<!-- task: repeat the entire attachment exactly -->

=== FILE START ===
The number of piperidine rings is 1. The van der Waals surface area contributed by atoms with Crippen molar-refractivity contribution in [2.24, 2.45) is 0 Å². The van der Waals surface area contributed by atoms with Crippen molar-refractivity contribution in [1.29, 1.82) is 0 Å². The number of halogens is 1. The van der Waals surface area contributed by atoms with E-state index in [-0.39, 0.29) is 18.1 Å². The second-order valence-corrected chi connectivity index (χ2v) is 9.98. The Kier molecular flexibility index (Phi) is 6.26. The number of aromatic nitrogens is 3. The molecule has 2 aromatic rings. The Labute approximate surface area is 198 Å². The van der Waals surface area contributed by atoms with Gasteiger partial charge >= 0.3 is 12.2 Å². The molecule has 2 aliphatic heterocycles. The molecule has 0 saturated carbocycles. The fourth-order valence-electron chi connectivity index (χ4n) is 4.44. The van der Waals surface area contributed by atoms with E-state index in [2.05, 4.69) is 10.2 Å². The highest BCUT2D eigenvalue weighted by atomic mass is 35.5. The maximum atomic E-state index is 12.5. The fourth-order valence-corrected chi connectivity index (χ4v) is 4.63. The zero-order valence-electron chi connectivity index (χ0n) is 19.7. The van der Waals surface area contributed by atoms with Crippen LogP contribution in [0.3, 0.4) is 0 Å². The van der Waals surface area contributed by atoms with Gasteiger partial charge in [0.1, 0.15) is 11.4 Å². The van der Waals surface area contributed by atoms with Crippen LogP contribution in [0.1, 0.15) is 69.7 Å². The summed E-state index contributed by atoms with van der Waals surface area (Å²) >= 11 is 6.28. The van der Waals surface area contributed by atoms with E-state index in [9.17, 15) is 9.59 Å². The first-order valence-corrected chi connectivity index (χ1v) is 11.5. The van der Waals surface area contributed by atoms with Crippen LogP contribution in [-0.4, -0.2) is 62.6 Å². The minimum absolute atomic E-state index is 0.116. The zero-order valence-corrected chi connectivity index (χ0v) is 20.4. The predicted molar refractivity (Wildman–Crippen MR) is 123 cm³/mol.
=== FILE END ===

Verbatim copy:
The number of piperidine rings is 1. The van der Waals surface area contributed by atoms with Crippen molar-refractivity contribution in [2.24, 2.45) is 0 Å². The van der Waals surface area contributed by atoms with Crippen molar-refractivity contribution in [1.29, 1.82) is 0 Å². The number of halogens is 1. The van der Waals surface area contributed by atoms with E-state index in [-0.39, 0.29) is 18.1 Å². The second-order valence-corrected chi connectivity index (χ2v) is 9.98. The Kier molecular flexibility index (Phi) is 6.26. The number of aromatic nitrogens is 3. The molecule has 2 aromatic rings. The Labute approximate surface area is 198 Å². The van der Waals surface area contributed by atoms with Gasteiger partial charge >= 0.3 is 12.2 Å². The molecule has 2 aliphatic heterocycles. The molecule has 0 saturated carbocycles. The fourth-order valence-electron chi connectivity index (χ4n) is 4.44. The van der Waals surface area contributed by atoms with E-state index in [2.05, 4.69) is 10.2 Å². The highest BCUT2D eigenvalue weighted by atomic mass is 35.5. The maximum atomic E-state index is 12.5. The fourth-order valence-corrected chi connectivity index (χ4v) is 4.63. The zero-order valence-electron chi connectivity index (χ0n) is 19.7. The van der Waals surface area contributed by atoms with Crippen LogP contribution in [0.3, 0.4) is 0 Å². The van der Waals surface area contributed by atoms with Gasteiger partial charge in [0.1, 0.15) is 11.4 Å². The van der Waals surface area contributed by atoms with Crippen LogP contribution in [0.1, 0.15) is 69.7 Å². The summed E-state index contributed by atoms with van der Waals surface area (Å²) >= 11 is 6.28. The van der Waals surface area contributed by atoms with E-state index in [9.17, 15) is 9.59 Å². The first-order valence-corrected chi connectivity index (χ1v) is 11.5. The van der Waals surface area contributed by atoms with Crippen LogP contribution in [-0.4, -0.2) is 62.6 Å². The minimum absolute atomic E-state index is 0.116. The zero-order valence-corrected chi connectivity index (χ0v) is 20.4. The predicted molar refractivity (Wildman–Crippen MR) is 123 cm³/mol.